Seven things you need to know when designing for print
Posted by Adrian Davis on
Seeing your artwork come to life in print can be a one of the most satisfying experiences as a designer. Receiving your job back from the printers and holding your artwork in physical form can be amazing… but spotting print with unwanted changes or alterations can be a common frustration for designers that are new to the print process. By understanding how the print process works, you can design your artwork in ways to create print that will truly impress.
1. Understand the print process
The one rule all designers know when designing for full colour printing is that you should use CMYK and not RGB (see our previous blog for more info about this: CMYK vs RGB???). What you may not know is how the printing press lays ink down. A coverage of ink from the four plates (cyan, magenta, yellow and black) is transferred on to the stock, mixing in different quantities to overlay and change the colours. The higher the density of ink mixed, the darker the colours that are created. Colours with a high percentage (over 280% total) of cyan, magenta, yellow and black in your design programme will become oversaturated. This will result in dark, murky colours, inks that can't dry effectively, and you can get set-off (unwanted ink transfer from one sheet to the back of another as they are stacked at the end of the press).
To combat this you can keep the coverage below 280% and if you have large areas of solid colours you may want to consider lamination as an option. This can reduce the risk of set-off problems during the finishing process. Alternatively, a longer drying time can also reduce set-off issues. This is why some print times are a little longer.
2. Re-evaluate your colour percentages
The more accurate your colour percentages are, the higher quality your print results. Sometimes it can be a case of trial and error to achieve a particular hue, but there are a few quick fixes that can be used straight away.
If you’re finding your blues are being printed with a purple hue, try increasing your cyan value to 30% higher than the magenta to avoid this happening.
Using 100% Black would logically make a solid black. Yet when applied to print as a solid background colour, it will appear as a dark grey. To solve this issue use rich black which is a mix of 40% cyan and 100% black. Whilst this will work with solid areas, don't use it with text as this can cause more problems than it will solve. See our previous blog for more info about this: Black is just black, right?
The colour of the stock will also affect the way your colours are printed. If using a cream stock, light colours will become darker and any white areas of photos will take on the colour of the stock. So remember to take this into consideration when discussing stocks with clients.
3. Always use the highest quality images you can
It seem obvious, but this is a mistake that is often made. The difference between how a bad picture looks on screen to how it looks when printed is huge. It may look good enough on screen but when printed can result in a blurred or pixelated image. For crisp and clear image we recommend using images with a resolution between 300-400dpi (but never go above 400dpi in greyscale). If you source images with a higher dpi you can always downsize them for the web, but you cannot up-size them for print. See our previous blog for more info about this: Bigger Really is Better!!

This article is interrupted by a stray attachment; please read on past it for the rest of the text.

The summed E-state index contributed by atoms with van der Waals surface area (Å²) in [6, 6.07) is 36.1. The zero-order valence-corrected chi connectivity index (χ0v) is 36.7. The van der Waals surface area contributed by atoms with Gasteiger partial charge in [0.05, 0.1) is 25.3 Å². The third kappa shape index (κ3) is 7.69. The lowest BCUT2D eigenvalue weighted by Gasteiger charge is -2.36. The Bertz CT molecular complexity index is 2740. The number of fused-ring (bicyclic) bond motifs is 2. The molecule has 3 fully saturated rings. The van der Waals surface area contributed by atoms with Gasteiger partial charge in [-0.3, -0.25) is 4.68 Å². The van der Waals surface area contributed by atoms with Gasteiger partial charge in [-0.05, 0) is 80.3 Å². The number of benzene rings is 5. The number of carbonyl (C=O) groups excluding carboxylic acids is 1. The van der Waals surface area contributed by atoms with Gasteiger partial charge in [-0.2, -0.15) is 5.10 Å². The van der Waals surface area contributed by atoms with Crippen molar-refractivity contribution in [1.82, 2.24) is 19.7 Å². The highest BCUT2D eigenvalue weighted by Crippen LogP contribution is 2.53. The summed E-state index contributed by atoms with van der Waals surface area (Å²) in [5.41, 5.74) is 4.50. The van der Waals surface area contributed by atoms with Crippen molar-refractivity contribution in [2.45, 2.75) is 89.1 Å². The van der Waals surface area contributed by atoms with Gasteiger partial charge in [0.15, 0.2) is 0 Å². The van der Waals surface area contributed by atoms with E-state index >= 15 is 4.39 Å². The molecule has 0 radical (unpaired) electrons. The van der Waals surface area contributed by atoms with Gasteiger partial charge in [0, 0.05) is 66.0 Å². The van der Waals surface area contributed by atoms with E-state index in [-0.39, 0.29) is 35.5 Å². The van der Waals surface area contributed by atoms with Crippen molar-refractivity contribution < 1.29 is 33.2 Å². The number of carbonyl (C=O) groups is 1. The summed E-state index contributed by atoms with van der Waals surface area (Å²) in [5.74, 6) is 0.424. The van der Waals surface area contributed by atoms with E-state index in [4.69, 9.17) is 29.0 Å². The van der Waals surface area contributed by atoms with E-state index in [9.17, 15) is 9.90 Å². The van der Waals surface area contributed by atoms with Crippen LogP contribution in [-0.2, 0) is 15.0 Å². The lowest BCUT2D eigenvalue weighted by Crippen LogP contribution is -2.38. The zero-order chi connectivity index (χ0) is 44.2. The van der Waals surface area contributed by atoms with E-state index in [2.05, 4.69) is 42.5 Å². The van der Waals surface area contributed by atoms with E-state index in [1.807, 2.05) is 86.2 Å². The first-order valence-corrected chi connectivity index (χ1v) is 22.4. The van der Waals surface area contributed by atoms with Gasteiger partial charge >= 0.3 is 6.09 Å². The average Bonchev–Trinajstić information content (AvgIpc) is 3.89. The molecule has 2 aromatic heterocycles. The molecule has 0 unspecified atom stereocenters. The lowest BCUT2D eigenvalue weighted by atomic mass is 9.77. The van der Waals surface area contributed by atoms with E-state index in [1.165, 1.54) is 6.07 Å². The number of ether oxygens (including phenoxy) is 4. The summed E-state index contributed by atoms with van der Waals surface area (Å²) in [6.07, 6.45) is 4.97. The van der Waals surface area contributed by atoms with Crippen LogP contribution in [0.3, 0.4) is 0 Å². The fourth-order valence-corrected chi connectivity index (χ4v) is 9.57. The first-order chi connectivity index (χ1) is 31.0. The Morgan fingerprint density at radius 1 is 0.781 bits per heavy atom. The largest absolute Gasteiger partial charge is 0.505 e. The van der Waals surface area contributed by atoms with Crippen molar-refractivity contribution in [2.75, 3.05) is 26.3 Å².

4. Does your artwork really need overprinting?
Overprinting can be a useful tool when designing, but make sure you have the correct elements of your design set to overprint. If you have a light colour (or worse a white text/element) set to overprint a darker colour, the darker colour will overpower the lighter colour.
5. Fonts work differently with print
Printing presses control how much ink is placed on the paper by using lower density of dots in areas which don’t actually need much coverage. This can result in small text becoming faint and blurred. Avoid this by using text no smaller than 6pt and your design will be sharp and clear when printed. If your chosen typeface / font uses very fine lines, it may be necessary to add thicker strokes.
Remember to always embed your fonts when creating a PDF. This means that even if the person opening your file at the other end doesn’t have that typeface / font on their system, they are able to process and print your file correctly.
6. Always Check your proofs for mistakes
Fixing an issue when published on the web is easy. A typo or a misplaced photo can be rectified in moments. We can sympathise with any designer who has opened a box of 10,000 flyers, only to spot a missing phone number or typo.
Proofs should be taken seriously. You can use your PDF to check for any unwanted spot colours, or areas with a high ink coverage, and always always check for typos! Letters can be missed when cutting and pasting, even if you spot one that wasn’t your fault, your client really will appreciate you picking up on it! See our previous blog for more info about this: 10 Tips for Effective Proofreading
7. Folded Items can be tricky
If you're ordering an item such as a tri-fold, it's always a good idea to check with your printer where the folds will be. Try printing out a copy and fold it by hand to check that everything lines up as you thought.
High ink coverage over a folded line can cause cracking, resulting in unwelcome breaks in your design. Try using lighter colours for a faultless finish, or consider getting the job creased before folding to minimise cracking.
When starting out, designing for print can be a bit overwhelming. By building a good relationship with your printer,asking questions about any specific processes if you're unsure of, you can ensure that you'll get the best out of your designs.
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